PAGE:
Between the first of April and tax day is the peak wild flower season in Texas. The best time for driving the highways here varies from year to year but the first part of April is the standard. This year our drive to Dallas on the 8th was good and after four days of warm sunshine the drive home on the GLORIOUS.
Our (Texan’s) beautiful highways are the direct result of Lady Bird Johnson’s efforts on The Beautification Act of 1965. She is called the environmental first lady because of her longstanding interest in keeping America beautiful. It is because of her love of native plants, wild flowers that Texas began allowing the native flowers to spread across the highway landscape. Now the hills become purple with the fields of Bluebonnets. And if you are really lucky you will pass by a field with bluebonnets mixed with Indian paintbrush or buttercups, daisies, purple poppies, and button bush. My photos are just an example – to see this beauty you have to come a drive from Houston to Austin to Bryan-College station to Dallas and back to Houston.

Tuesday, April 13, 2010

Competing Cities

Before moving to Houston in the mid 70s we (myself,1st hubby, son Marty and daughter Patty) lived in Dallas for a little more than 2 years. Even then Houston and Dallas were in competition with each other for the spot of ‘TOP’ Texas city. The Oilers against the Cowboys , the Rangers versus the Astros, oil versus cattle, Top TV show versus man walking on the moon, and this is probably just a modified list of the most obvious competitive issues.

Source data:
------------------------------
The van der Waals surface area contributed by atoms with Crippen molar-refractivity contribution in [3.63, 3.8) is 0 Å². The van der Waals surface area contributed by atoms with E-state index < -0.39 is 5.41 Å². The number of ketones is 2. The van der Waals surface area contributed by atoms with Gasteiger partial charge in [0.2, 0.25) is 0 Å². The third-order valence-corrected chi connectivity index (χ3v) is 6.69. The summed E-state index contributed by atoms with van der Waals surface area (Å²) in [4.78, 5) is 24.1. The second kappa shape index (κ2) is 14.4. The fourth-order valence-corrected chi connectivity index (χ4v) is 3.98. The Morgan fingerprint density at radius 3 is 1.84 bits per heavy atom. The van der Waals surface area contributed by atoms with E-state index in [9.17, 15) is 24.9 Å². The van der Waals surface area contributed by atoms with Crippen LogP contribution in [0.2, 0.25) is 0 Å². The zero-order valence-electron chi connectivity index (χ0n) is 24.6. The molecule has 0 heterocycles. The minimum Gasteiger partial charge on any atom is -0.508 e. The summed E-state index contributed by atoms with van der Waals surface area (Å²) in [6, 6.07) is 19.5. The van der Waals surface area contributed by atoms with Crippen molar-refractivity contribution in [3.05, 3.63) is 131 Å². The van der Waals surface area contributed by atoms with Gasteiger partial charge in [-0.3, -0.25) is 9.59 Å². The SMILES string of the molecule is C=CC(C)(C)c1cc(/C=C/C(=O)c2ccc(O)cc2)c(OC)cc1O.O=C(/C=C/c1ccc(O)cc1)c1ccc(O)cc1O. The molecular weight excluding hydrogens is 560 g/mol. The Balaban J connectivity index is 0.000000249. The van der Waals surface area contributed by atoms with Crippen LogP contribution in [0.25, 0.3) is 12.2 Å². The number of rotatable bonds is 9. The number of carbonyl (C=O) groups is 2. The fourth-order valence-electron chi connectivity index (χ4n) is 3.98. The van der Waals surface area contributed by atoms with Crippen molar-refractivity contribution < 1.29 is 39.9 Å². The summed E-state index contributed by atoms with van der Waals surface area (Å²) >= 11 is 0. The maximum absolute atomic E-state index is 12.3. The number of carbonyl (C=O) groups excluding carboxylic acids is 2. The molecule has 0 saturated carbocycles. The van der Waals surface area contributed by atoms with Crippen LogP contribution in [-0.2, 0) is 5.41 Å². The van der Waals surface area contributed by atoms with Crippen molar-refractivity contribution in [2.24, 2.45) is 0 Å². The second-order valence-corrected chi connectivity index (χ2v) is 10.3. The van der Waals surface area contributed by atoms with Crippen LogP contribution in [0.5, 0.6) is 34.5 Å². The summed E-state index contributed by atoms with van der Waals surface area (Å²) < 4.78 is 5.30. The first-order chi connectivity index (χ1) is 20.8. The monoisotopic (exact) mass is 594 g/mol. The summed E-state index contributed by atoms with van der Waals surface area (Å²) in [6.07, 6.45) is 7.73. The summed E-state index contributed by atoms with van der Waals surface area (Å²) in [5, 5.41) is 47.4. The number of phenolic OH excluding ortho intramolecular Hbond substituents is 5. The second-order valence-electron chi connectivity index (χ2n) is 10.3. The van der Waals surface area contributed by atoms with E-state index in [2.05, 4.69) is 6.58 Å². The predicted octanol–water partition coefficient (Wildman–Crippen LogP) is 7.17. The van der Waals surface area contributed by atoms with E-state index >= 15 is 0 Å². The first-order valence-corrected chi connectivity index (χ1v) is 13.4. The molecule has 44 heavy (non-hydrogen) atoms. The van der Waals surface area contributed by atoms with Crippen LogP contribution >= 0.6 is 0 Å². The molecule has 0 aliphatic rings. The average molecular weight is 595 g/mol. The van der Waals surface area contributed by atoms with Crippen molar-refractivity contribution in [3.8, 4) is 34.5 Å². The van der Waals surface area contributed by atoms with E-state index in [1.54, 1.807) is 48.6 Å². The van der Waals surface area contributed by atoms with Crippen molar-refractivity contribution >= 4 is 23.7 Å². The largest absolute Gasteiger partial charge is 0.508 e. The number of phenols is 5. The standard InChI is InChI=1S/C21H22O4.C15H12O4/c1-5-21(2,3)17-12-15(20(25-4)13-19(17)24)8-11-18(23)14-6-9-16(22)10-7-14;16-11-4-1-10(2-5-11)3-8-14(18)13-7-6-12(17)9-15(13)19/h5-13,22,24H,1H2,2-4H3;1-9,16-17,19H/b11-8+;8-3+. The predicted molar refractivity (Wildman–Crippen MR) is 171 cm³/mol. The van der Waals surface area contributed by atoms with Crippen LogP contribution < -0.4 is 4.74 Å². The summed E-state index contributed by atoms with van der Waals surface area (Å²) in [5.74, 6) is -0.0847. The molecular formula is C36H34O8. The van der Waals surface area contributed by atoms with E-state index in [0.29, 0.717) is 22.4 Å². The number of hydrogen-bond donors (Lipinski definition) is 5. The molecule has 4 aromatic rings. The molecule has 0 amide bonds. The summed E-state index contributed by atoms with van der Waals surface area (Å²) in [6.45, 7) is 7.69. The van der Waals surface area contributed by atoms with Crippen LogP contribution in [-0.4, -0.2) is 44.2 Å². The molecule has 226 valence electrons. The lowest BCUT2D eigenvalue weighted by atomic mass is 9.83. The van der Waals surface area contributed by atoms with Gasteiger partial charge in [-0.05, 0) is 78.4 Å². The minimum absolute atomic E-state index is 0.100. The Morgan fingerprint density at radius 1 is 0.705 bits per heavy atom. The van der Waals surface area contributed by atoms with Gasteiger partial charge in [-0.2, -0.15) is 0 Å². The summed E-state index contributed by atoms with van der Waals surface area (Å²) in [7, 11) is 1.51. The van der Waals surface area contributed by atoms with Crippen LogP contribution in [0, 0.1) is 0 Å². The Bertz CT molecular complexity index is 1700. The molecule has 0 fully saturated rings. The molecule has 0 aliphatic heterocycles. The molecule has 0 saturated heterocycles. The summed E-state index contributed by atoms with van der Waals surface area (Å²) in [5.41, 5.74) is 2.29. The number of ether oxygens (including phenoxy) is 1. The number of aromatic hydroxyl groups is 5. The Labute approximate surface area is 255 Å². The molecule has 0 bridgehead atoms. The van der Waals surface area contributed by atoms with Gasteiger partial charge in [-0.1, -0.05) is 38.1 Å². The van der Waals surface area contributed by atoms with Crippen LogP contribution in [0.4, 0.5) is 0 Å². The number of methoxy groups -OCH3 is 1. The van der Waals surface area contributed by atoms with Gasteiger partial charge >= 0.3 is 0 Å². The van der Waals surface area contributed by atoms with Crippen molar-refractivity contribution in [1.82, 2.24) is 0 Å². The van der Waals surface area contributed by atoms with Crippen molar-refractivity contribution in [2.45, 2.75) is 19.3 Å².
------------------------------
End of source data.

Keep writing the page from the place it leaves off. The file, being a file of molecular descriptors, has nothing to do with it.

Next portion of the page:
As the years passed and I became more ‘Houstonian’, my memories of Dallas faded and it began to seem that Dallas was smaller, more provincial, more country, their accents more SOUTHERN –they wore bigger belt buckles, bigger hats and taller boots. And in comparison Houston was more cosmopolitan, had more arts and museums, and a broader mixture of people from different countries and home states. Sophisticated.
This weekend Patty, Marissa and I drove to Dallas for a 3 day Volley ball tournament. I spent the weekend wondering if I had ever been downtown Dallas. We lived and worked in Irving. Did we ever drive downtown to see the sites? Did we ever go to a play or a concert or even a movie while living in Dallas? I suspect not. I can remember going to a ‘titty bar’ (yes topless waitresses) and one time a football game – but I am sure there was never money for theater or a concert. Leads me to a conclusion that my memories of Dallas are a direct result of who WE were at the time not what the city was like in the 70s.
Well no matter what it was, now , today downtown Dallas is a beautiful, modern, clean, well proportioned city. The streets are full of art, and gardens, the sidewalks wide and complete with designs. and Dallas has surpassed Houston in planning its downtown traffic control by adding a light rail system that is easy to use, quiet and attractive, and can take you anywhere you want to go.